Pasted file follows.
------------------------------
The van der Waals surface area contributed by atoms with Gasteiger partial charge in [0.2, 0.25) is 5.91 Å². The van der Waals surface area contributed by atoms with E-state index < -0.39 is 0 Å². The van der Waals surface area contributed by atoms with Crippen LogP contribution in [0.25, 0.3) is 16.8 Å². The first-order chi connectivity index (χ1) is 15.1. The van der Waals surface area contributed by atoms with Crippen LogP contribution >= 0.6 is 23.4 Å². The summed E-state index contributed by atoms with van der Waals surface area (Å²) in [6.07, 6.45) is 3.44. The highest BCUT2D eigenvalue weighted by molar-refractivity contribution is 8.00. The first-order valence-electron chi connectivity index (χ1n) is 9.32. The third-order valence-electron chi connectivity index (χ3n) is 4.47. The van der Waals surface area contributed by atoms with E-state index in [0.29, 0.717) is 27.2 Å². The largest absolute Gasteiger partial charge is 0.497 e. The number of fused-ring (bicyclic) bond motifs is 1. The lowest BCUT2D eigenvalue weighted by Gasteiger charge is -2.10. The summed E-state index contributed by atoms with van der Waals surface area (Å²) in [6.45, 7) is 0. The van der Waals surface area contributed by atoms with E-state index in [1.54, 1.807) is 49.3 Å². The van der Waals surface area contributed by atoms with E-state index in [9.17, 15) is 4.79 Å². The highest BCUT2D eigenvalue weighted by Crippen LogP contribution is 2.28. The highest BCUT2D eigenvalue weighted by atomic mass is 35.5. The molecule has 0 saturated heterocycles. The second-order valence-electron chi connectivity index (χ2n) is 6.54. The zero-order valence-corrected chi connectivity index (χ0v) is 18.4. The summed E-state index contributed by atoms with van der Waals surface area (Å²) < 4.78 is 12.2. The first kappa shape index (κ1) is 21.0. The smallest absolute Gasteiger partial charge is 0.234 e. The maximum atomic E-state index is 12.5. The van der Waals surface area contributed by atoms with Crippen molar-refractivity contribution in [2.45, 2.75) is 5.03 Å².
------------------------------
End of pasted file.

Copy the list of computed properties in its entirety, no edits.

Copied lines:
The van der Waals surface area contributed by atoms with Gasteiger partial charge in [0.2, 0.25) is 5.91 Å². The van der Waals surface area contributed by atoms with E-state index < -0.39 is 0 Å². The van der Waals surface area contributed by atoms with Crippen LogP contribution in [0.25, 0.3) is 16.8 Å². The first-order chi connectivity index (χ1) is 15.1. The van der Waals surface area contributed by atoms with Crippen LogP contribution >= 0.6 is 23.4 Å². The summed E-state index contributed by atoms with van der Waals surface area (Å²) in [6.07, 6.45) is 3.44. The highest BCUT2D eigenvalue weighted by molar-refractivity contribution is 8.00. The first-order valence-electron chi connectivity index (χ1n) is 9.32. The third-order valence-electron chi connectivity index (χ3n) is 4.47. The van der Waals surface area contributed by atoms with E-state index in [0.29, 0.717) is 27.2 Å². The largest absolute Gasteiger partial charge is 0.497 e. The number of fused-ring (bicyclic) bond motifs is 1. The lowest BCUT2D eigenvalue weighted by Gasteiger charge is -2.10. The summed E-state index contributed by atoms with van der Waals surface area (Å²) in [6.45, 7) is 0. The van der Waals surface area contributed by atoms with E-state index in [1.54, 1.807) is 49.3 Å². The van der Waals surface area contributed by atoms with E-state index in [9.17, 15) is 4.79 Å². The highest BCUT2D eigenvalue weighted by Crippen LogP contribution is 2.28. The highest BCUT2D eigenvalue weighted by atomic mass is 35.5. The molecule has 0 saturated heterocycles. The second-order valence-electron chi connectivity index (χ2n) is 6.54. The zero-order valence-corrected chi connectivity index (χ0v) is 18.4. The summed E-state index contributed by atoms with van der Waals surface area (Å²) < 4.78 is 12.2. The first kappa shape index (κ1) is 21.0. The smallest absolute Gasteiger partial charge is 0.234 e. The maximum atomic E-state index is 12.5. The van der Waals surface area contributed by atoms with Crippen molar-refractivity contribution in [2.45, 2.75) is 5.03 Å².